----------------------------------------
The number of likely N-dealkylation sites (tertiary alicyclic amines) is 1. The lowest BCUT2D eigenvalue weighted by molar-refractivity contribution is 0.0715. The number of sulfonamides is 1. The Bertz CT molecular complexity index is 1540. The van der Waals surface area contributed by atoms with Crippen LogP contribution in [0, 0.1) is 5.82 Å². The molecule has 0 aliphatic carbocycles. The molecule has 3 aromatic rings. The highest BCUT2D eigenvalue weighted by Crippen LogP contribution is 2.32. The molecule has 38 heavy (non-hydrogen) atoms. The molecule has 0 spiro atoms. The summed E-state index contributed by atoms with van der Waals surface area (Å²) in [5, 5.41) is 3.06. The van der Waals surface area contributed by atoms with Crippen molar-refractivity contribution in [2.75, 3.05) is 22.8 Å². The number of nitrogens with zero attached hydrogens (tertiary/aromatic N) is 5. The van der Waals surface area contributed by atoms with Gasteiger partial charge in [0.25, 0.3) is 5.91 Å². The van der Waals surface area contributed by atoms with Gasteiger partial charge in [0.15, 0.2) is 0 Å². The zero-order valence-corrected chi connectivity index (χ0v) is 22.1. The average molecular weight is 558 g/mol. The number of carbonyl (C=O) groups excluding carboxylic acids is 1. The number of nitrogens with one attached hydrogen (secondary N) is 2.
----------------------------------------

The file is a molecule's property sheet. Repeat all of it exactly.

The number of likely N-dealkylation sites (tertiary alicyclic amines) is 1. The lowest BCUT2D eigenvalue weighted by molar-refractivity contribution is 0.0715. The number of sulfonamides is 1. The Bertz CT molecular complexity index is 1540. The van der Waals surface area contributed by atoms with Crippen LogP contribution in [0, 0.1) is 5.82 Å². The molecule has 0 aliphatic carbocycles. The molecule has 3 aromatic rings. The highest BCUT2D eigenvalue weighted by Crippen LogP contribution is 2.32. The molecule has 38 heavy (non-hydrogen) atoms. The molecule has 0 spiro atoms. The summed E-state index contributed by atoms with van der Waals surface area (Å²) in [5, 5.41) is 3.06. The van der Waals surface area contributed by atoms with Crippen molar-refractivity contribution in [2.75, 3.05) is 22.8 Å². The number of nitrogens with zero attached hydrogens (tertiary/aromatic N) is 5. The van der Waals surface area contributed by atoms with Gasteiger partial charge in [0.25, 0.3) is 5.91 Å². The van der Waals surface area contributed by atoms with Gasteiger partial charge in [0.15, 0.2) is 0 Å². The zero-order valence-corrected chi connectivity index (χ0v) is 22.1. The average molecular weight is 558 g/mol. The number of carbonyl (C=O) groups excluding carboxylic acids is 1. The number of nitrogens with one attached hydrogen (secondary N) is 2.